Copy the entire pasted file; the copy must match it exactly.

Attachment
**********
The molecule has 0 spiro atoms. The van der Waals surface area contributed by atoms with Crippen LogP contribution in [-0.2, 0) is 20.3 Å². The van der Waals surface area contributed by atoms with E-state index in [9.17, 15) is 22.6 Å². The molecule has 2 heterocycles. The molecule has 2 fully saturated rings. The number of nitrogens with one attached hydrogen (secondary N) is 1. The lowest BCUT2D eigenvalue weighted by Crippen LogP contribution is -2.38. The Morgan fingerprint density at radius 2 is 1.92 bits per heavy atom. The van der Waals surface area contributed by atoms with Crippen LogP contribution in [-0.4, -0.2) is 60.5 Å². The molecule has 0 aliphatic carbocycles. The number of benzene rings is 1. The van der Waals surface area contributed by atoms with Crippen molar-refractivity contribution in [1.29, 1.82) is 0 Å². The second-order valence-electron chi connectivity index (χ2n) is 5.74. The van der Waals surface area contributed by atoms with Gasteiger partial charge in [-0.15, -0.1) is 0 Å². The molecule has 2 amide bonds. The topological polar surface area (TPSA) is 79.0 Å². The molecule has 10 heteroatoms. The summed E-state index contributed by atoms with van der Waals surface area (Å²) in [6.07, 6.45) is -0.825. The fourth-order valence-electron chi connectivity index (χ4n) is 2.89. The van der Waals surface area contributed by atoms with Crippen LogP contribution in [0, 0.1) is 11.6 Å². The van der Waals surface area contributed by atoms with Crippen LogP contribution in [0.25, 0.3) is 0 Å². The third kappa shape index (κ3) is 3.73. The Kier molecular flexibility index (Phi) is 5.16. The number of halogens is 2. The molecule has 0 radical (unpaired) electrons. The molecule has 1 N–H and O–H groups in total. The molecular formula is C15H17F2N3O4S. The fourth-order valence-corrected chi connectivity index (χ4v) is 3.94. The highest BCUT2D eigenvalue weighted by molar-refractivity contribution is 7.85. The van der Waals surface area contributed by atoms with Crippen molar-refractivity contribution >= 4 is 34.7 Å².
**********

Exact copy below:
The molecule has 0 spiro atoms. The van der Waals surface area contributed by atoms with Crippen LogP contribution in [-0.2, 0) is 20.3 Å². The van der Waals surface area contributed by atoms with E-state index in [9.17, 15) is 22.6 Å². The molecule has 2 heterocycles. The molecule has 2 fully saturated rings. The number of nitrogens with one attached hydrogen (secondary N) is 1. The lowest BCUT2D eigenvalue weighted by Crippen LogP contribution is -2.38. The Morgan fingerprint density at radius 2 is 1.92 bits per heavy atom. The van der Waals surface area contributed by atoms with Crippen LogP contribution in [-0.4, -0.2) is 60.5 Å². The molecule has 0 aliphatic carbocycles. The number of benzene rings is 1. The van der Waals surface area contributed by atoms with Crippen molar-refractivity contribution in [1.29, 1.82) is 0 Å². The second-order valence-electron chi connectivity index (χ2n) is 5.74. The van der Waals surface area contributed by atoms with Gasteiger partial charge in [-0.15, -0.1) is 0 Å². The molecule has 2 amide bonds. The topological polar surface area (TPSA) is 79.0 Å². The molecule has 10 heteroatoms. The summed E-state index contributed by atoms with van der Waals surface area (Å²) in [6.07, 6.45) is -0.825. The fourth-order valence-electron chi connectivity index (χ4n) is 2.89. The van der Waals surface area contributed by atoms with Crippen LogP contribution in [0, 0.1) is 11.6 Å². The van der Waals surface area contributed by atoms with Crippen LogP contribution in [0.25, 0.3) is 0 Å². The third kappa shape index (κ3) is 3.73. The Kier molecular flexibility index (Phi) is 5.16. The number of halogens is 2. The molecule has 0 radical (unpaired) electrons. The molecule has 1 N–H and O–H groups in total. The molecular formula is C15H17F2N3O4S. The fourth-order valence-corrected chi connectivity index (χ4v) is 3.94. The highest BCUT2D eigenvalue weighted by molar-refractivity contribution is 7.85. The van der Waals surface area contributed by atoms with Crippen molar-refractivity contribution >= 4 is 34.7 Å².